It is alternatively possible for the branch sections 14 and 16 to be arranged on opposites sides of the chamber 12 at the same one of the conjugate foci. Indeed, there may be up to four branch sections connected at the conjugate foci on opposite sides of the chamber 12.
The branch section 18 can be positioned at any desired location remote from the conjugate foci but it is preferred to position it somewhere along the minor axis where coupling of the acoustic wave is weakest.
Though described above for the case of an intake manifold, it should be clear that the same method of connecting the individual manifold branches to an acoustic coupling can be applied to an exhaust manifold. When the exhaust valves open, a negative pressure wave is generated and this too can be reflected without inversion to improve scavenging of the exhaust gases. In this case, the reflection of the sound waves back to the exhaust ports will reduce the level of sound emitted by the exhaust pipe and this is a desirable side effect of the invention.
In the case of the embodiment shown in FIG. 1, no mass transfer takes place through the branch section 16 and this branch section acts only as a reflector. It will clear therefore that a reflective partition along the minor axis would serve the same purpose and such a half elliptical chamber would function in exactly the same manner as already described and would provide a more compact design.
As so far described, the manifolds have been designed to reflect pressure waves without inversion. The embodiment shown in FIG. 4 demonstrates how a manifold can be designed to reflect the pressure waves with inversion, for example to reduce pumping losses under part load operation. In this embodiment, a plenum chamber 30 is provided in the branch section 18 downstream of the engine intake throttle. The plenum chamber may be connected to all the engine cylinder so that pressure waves do not propagate through it or in it. The waves travelling along the branch section 34 will in this case be reflected with inversion on reaching the plenum chamber and will be returned to the port 14 via the branch section 34 and the acoustic coupling chamber.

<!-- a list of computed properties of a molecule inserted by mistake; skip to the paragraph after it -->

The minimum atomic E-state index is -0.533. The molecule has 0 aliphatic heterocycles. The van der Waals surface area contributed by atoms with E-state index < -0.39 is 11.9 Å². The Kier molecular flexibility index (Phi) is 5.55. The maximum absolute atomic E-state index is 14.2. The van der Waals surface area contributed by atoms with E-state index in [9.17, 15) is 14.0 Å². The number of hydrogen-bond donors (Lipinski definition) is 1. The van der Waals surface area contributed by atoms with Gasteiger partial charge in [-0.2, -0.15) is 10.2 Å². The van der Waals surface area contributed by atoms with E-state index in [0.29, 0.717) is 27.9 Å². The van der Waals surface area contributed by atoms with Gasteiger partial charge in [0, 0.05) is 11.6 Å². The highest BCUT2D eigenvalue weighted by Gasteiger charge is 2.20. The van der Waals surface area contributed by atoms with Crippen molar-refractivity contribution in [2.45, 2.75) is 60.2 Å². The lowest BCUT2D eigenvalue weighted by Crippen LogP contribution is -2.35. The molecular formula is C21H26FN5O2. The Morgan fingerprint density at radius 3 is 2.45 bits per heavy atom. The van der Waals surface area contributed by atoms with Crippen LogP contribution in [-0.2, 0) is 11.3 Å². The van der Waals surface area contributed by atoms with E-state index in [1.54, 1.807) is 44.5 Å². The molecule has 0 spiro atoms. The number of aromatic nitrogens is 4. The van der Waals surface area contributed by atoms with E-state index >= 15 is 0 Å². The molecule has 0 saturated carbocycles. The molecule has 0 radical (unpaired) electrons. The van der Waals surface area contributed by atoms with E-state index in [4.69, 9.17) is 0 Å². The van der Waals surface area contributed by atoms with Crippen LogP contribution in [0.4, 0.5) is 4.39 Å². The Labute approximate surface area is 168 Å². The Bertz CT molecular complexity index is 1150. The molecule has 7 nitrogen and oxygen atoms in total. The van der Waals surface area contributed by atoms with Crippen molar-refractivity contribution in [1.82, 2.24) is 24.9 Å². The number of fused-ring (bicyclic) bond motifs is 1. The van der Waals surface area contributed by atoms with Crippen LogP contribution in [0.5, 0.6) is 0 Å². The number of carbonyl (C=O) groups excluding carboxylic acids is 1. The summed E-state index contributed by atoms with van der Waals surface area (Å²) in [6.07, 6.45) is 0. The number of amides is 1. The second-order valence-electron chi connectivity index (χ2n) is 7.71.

FIG. 4 also shows that a variable throttle 36 may be arranged in the branch section 34. This throttle can alter the characteristics of the tuned manifold in that it can switch between reflection with inversion and reflection without inversion as a function of engine speed. Furthermore in intermediate positions, the throttle 36 can vary the energy in the reflected acoustic waves and regulate the tuning effect.
The ability to place one or more throttles in a closed branch section also allows the tuned length of the branch section to be varied as a function of engine speed, thereby allowing broad band tuning of both intake and exhaust manifolds.
It should also be mentioned that other means may be used to vary the effective length of the branch sections which carry sound waves but not mass flow.